When you are finding a limit where the denominator turns out to be 0, then you have to find some other method than just plugging in the number x is approaching.
Factoring both the top and the bottom look like it might work here. Hopefully the (x-3) factor will cancel and the denominator will no longer be 0, and the limit will exist.
Start by factoring an "x" out of the middle two terms in the numerator, and factoring out a (-1) from the last two terms. Meaning:
2x2 - 3ax + x - a - 1 could be rewritten as:
2x2 + (1-3a)x - (a + 1)
The denominator factors into (x - 3)(x + 1).
So if we could factor the numerator so that it had a factor of (x-3), then the (x-3) on top would cancel with the (x - 3) on the bottom, and the limit WOULD exist.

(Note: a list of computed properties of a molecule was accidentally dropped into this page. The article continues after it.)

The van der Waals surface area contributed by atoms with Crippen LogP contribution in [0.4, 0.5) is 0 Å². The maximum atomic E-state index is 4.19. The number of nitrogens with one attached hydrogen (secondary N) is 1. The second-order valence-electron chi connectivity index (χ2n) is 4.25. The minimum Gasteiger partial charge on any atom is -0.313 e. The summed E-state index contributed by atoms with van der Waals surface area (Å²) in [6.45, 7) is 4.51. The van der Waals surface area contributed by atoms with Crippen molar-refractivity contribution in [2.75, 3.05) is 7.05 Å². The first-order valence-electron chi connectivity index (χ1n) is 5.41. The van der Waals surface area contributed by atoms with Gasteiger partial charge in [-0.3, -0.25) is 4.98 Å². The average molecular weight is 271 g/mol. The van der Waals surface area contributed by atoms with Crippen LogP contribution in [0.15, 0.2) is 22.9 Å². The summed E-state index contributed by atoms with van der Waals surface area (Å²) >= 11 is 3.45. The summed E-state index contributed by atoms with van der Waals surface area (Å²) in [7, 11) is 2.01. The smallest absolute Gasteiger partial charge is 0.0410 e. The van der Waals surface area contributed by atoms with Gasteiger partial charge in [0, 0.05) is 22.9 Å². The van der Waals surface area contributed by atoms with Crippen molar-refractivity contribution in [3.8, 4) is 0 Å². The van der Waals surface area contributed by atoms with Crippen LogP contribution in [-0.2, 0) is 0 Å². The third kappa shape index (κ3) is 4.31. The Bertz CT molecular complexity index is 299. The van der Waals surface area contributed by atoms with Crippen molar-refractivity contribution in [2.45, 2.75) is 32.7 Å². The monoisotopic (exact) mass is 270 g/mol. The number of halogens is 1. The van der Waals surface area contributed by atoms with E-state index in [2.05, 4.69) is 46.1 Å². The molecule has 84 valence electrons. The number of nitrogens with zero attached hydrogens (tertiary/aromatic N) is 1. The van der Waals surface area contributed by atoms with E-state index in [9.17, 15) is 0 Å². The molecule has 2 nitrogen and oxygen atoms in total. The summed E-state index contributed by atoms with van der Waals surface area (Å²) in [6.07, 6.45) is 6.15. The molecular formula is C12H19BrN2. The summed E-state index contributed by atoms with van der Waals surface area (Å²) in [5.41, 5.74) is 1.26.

So we are going to try to get
2x2 + (1 - 3a)x - (a + 1) = (2x + ???? ) (x - 3)
If we could, then we would have
The (x-3)s would cancel and the limit would be whatever is left when you plug in x=3
So lets replace the ???? with the variable N. Now we have
(2x + N)(x-3)
Foil this and get
2x2 - 6x + Nx - 3N
Gather like terms and get
2x2 + (N-6)x - 3N
Now go back to that big, bolded expression near the top, and if we set the coefficients of the x-terms equal. And set the constant terms equal, we should be able to find an "a" that works.
N - 6 = 1 - 3a and
3N = a + 1
This is now a system of equations with two unknowns, so I will put all of the variables on the left and the constants on the right and get
N + 3a = 7
3N - a = 1
Solve this and find that N = 1 and a = 2
That makes the big bolded numerator above
2x2 + (-5)x - 3 or 2x2 - 5x - 3
This factors into (2x + 1)(x - 3)
Now, finally the limit:
= limx-->3[(2x+1)]/[(x+1)] (the (x-3)'s cancel)
and the limit = 7/4 when a = 2
And that is the answer!